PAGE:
There’s been a lot of frustration among Progressives over Republican senators continuing to block Obama judicial picks in committee thanks to the blue slip method. The latest manifestation of the frustration comes with the nomination of Michael Boggs, a Republican-backed candidate nominated as part of a deal to fill several slots on federal bench in Georgia (In return for nominating Boggs and two other district appointments, Georgia’s Republican Senators agreed to allow the nomination of Jill Pryor to move forward for the 11th Circuit Court seat and Leigh Martin May for a district judge seat.)
Progressives' frustration is understandable – as a state judge and legislator Boggs has defended voter identification laws, displaying the Confederate flag and opposed gay rights. However, Democrats should also keep their eyes on the forest through the trees: with the elimination of the filibuster for most executive nominations last November, judicial confirmations have drastically increased.
How much? In 2014, the Senate has confirmed 40 judges thus far – 33 in the district courts and seven in the appellate courts. During the first five years of Obama’s presidency, the previous high number of judges confirmed through the end of May was 24 (in 2011 and 2012). That translates into an increase of 67 percent in the number of judicial confirmations. Oh – and we’ve still got another week of Senate business to go in May.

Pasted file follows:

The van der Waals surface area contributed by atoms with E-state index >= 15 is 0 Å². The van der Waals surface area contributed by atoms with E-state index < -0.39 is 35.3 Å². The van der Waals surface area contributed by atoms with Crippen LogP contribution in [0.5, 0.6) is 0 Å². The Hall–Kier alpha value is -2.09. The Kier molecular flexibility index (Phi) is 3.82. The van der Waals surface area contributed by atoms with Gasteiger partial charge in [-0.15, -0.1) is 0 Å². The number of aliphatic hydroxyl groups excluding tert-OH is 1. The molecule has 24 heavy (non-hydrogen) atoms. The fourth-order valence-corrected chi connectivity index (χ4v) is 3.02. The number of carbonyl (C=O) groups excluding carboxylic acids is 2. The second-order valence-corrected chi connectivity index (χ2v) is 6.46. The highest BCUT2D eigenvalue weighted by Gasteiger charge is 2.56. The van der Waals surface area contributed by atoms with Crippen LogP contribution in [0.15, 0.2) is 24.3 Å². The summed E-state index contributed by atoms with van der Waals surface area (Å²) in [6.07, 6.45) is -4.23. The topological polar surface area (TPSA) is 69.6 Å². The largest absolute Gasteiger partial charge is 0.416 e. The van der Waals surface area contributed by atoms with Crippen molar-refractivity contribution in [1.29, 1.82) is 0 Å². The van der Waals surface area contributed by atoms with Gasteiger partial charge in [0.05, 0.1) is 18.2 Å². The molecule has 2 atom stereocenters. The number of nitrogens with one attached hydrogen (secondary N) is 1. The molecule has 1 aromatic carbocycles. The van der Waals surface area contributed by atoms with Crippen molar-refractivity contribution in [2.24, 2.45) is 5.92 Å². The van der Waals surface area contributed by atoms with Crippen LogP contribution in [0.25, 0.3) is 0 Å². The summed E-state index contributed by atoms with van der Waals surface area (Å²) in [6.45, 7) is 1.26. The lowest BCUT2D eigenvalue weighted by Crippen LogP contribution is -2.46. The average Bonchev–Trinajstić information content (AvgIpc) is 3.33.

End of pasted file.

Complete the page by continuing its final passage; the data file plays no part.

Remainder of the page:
In addition, the vacancy rate is also starting to decline noticeably on the federal bench. At the beginning of December, just after the Senate eliminated the filibuster, there were 86 vacancies on the district and circuit courts. That number increased on February 1 to 96 openings – likely because GOP obstruction forced Obama to resubmit every nomination, forcing a fresh round of committee hearings. However, by the beginning of March, the number of vacancies was beginning to fall and has continued to decline ever since. By May 20, the number of vacancies had declined to 67, a decrease of 30 percent from its February high (See figure).
Again, this happening doesn’t mean that everything is rosy. In some states dominated by conservatives, the process is slow (like in Georgia) or seems entirely hopeless, like in Texas (though the Fifth Circuit court will pick up Texan Greg Costa today).
And would some one give Jennifer Prescod May-Parker of North Carolina a commission already?
However, even in some conservative states there has been progress. Four nominees from Florida have cleared committee and await final confirmation after months of obstruction from Senator Marco Rubio. More importantly, Arizona has a functioning district court for the first time in several years as six nominees received confirmation last week – including Rosemary Marquez, who was first nominated in 2011 and blocked by Arizona's senatorial delegation, and Diane Humetewa, the first Native American woman to become a federal judge.
The point is that progressives are right to be frustrated by continuing blocking of some nominations, however, we should keep it in the back of our minds that nominations are flowing much more quickly now than they were a year ago.